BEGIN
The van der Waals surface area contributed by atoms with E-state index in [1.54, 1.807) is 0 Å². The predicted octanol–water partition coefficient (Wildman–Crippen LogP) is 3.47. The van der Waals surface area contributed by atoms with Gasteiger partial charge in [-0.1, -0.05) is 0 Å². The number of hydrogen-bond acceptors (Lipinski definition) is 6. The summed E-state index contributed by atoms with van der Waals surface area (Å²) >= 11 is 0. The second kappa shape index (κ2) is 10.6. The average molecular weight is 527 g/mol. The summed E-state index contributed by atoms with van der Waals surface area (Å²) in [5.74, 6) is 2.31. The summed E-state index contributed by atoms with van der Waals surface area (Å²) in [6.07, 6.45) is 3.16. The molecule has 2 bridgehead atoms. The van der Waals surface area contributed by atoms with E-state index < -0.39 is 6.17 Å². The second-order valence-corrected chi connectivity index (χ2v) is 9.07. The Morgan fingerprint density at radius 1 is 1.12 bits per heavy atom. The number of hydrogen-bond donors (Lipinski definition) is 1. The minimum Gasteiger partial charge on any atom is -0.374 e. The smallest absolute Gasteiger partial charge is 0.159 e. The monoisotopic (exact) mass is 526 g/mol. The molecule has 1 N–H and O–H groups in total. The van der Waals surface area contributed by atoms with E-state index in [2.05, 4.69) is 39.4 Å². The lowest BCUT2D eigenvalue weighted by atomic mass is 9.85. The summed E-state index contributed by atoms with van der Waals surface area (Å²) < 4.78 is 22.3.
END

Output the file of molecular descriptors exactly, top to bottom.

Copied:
The van der Waals surface area contributed by atoms with E-state index in [1.54, 1.807) is 0 Å². The predicted octanol–water partition coefficient (Wildman–Crippen LogP) is 3.47. The van der Waals surface area contributed by atoms with Gasteiger partial charge in [-0.1, -0.05) is 0 Å². The number of hydrogen-bond acceptors (Lipinski definition) is 6. The summed E-state index contributed by atoms with van der Waals surface area (Å²) >= 11 is 0. The second kappa shape index (κ2) is 10.6. The average molecular weight is 527 g/mol. The summed E-state index contributed by atoms with van der Waals surface area (Å²) in [5.74, 6) is 2.31. The summed E-state index contributed by atoms with van der Waals surface area (Å²) in [6.07, 6.45) is 3.16. The molecule has 2 bridgehead atoms. The van der Waals surface area contributed by atoms with E-state index < -0.39 is 6.17 Å². The second-order valence-corrected chi connectivity index (χ2v) is 9.07. The Morgan fingerprint density at radius 1 is 1.12 bits per heavy atom. The number of hydrogen-bond donors (Lipinski definition) is 1. The minimum Gasteiger partial charge on any atom is -0.374 e. The smallest absolute Gasteiger partial charge is 0.159 e. The monoisotopic (exact) mass is 526 g/mol. The molecule has 1 N–H and O–H groups in total. The van der Waals surface area contributed by atoms with E-state index in [2.05, 4.69) is 39.4 Å². The lowest BCUT2D eigenvalue weighted by atomic mass is 9.85. The summed E-state index contributed by atoms with van der Waals surface area (Å²) < 4.78 is 22.3.